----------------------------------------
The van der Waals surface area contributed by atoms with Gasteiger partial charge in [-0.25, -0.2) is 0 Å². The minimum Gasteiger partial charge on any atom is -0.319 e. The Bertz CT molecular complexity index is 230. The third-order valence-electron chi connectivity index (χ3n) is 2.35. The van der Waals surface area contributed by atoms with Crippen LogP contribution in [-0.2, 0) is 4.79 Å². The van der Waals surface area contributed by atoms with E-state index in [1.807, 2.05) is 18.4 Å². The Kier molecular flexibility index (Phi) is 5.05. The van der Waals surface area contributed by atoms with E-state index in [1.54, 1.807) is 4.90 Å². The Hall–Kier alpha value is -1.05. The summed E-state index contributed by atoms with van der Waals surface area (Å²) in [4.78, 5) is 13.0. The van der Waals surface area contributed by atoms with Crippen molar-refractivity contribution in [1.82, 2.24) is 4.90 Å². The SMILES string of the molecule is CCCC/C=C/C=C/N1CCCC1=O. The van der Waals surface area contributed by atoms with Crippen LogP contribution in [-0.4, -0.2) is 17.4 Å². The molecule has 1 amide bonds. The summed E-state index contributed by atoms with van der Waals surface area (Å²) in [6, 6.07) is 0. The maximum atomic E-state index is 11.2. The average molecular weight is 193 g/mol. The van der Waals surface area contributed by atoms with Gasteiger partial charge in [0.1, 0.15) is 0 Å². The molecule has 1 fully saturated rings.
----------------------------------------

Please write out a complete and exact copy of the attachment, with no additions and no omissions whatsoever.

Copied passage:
The van der Waals surface area contributed by atoms with Gasteiger partial charge in [-0.25, -0.2) is 0 Å². The minimum Gasteiger partial charge on any atom is -0.319 e. The Bertz CT molecular complexity index is 230. The third-order valence-electron chi connectivity index (χ3n) is 2.35. The van der Waals surface area contributed by atoms with Crippen LogP contribution in [-0.2, 0) is 4.79 Å². The van der Waals surface area contributed by atoms with E-state index in [1.807, 2.05) is 18.4 Å². The Kier molecular flexibility index (Phi) is 5.05. The van der Waals surface area contributed by atoms with E-state index in [1.54, 1.807) is 4.90 Å². The Hall–Kier alpha value is -1.05. The summed E-state index contributed by atoms with van der Waals surface area (Å²) in [4.78, 5) is 13.0. The van der Waals surface area contributed by atoms with Crippen molar-refractivity contribution in [1.82, 2.24) is 4.90 Å². The SMILES string of the molecule is CCCC/C=C/C=C/N1CCCC1=O. The van der Waals surface area contributed by atoms with Crippen LogP contribution in [-0.4, -0.2) is 17.4 Å². The molecule has 1 amide bonds. The summed E-state index contributed by atoms with van der Waals surface area (Å²) in [6, 6.07) is 0. The maximum atomic E-state index is 11.2. The average molecular weight is 193 g/mol. The van der Waals surface area contributed by atoms with Gasteiger partial charge in [0.1, 0.15) is 0 Å². The molecule has 1 fully saturated rings.